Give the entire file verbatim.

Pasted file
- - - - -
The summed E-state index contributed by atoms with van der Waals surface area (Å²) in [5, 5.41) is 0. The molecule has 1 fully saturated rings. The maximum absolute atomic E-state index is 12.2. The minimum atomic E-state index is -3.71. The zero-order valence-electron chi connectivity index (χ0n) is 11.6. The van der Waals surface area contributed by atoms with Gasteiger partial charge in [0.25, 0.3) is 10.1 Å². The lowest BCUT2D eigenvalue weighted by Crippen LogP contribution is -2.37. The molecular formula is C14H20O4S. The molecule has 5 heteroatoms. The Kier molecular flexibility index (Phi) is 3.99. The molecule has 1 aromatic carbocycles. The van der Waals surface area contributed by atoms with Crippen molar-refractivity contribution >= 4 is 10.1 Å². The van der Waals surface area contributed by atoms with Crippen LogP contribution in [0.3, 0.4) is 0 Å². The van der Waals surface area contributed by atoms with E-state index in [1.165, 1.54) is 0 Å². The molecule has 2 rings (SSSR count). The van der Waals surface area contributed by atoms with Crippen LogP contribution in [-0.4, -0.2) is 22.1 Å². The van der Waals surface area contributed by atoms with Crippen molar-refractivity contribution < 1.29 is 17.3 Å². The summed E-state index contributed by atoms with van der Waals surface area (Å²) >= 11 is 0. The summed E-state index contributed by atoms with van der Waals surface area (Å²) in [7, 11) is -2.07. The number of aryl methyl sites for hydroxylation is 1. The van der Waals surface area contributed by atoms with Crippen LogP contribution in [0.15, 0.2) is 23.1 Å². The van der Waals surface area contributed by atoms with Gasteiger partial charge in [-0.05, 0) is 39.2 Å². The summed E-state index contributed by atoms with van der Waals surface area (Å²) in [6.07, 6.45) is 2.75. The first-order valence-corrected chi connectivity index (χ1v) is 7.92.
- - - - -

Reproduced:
The summed E-state index contributed by atoms with van der Waals surface area (Å²) in [5, 5.41) is 0. The molecule has 1 fully saturated rings. The maximum absolute atomic E-state index is 12.2. The minimum atomic E-state index is -3.71. The zero-order valence-electron chi connectivity index (χ0n) is 11.6. The van der Waals surface area contributed by atoms with Gasteiger partial charge in [0.25, 0.3) is 10.1 Å². The lowest BCUT2D eigenvalue weighted by Crippen LogP contribution is -2.37. The molecular formula is C14H20O4S. The molecule has 5 heteroatoms. The Kier molecular flexibility index (Phi) is 3.99. The molecule has 1 aromatic carbocycles. The van der Waals surface area contributed by atoms with Crippen molar-refractivity contribution >= 4 is 10.1 Å². The van der Waals surface area contributed by atoms with Crippen LogP contribution in [0.3, 0.4) is 0 Å². The van der Waals surface area contributed by atoms with E-state index in [1.165, 1.54) is 0 Å². The molecule has 2 rings (SSSR count). The van der Waals surface area contributed by atoms with Crippen LogP contribution in [-0.4, -0.2) is 22.1 Å². The van der Waals surface area contributed by atoms with Crippen molar-refractivity contribution < 1.29 is 17.3 Å². The summed E-state index contributed by atoms with van der Waals surface area (Å²) >= 11 is 0. The summed E-state index contributed by atoms with van der Waals surface area (Å²) in [7, 11) is -2.07. The number of aryl methyl sites for hydroxylation is 1. The van der Waals surface area contributed by atoms with Crippen LogP contribution in [0.15, 0.2) is 23.1 Å². The van der Waals surface area contributed by atoms with Gasteiger partial charge in [-0.05, 0) is 39.2 Å². The summed E-state index contributed by atoms with van der Waals surface area (Å²) in [6.07, 6.45) is 2.75. The first-order valence-corrected chi connectivity index (χ1v) is 7.92.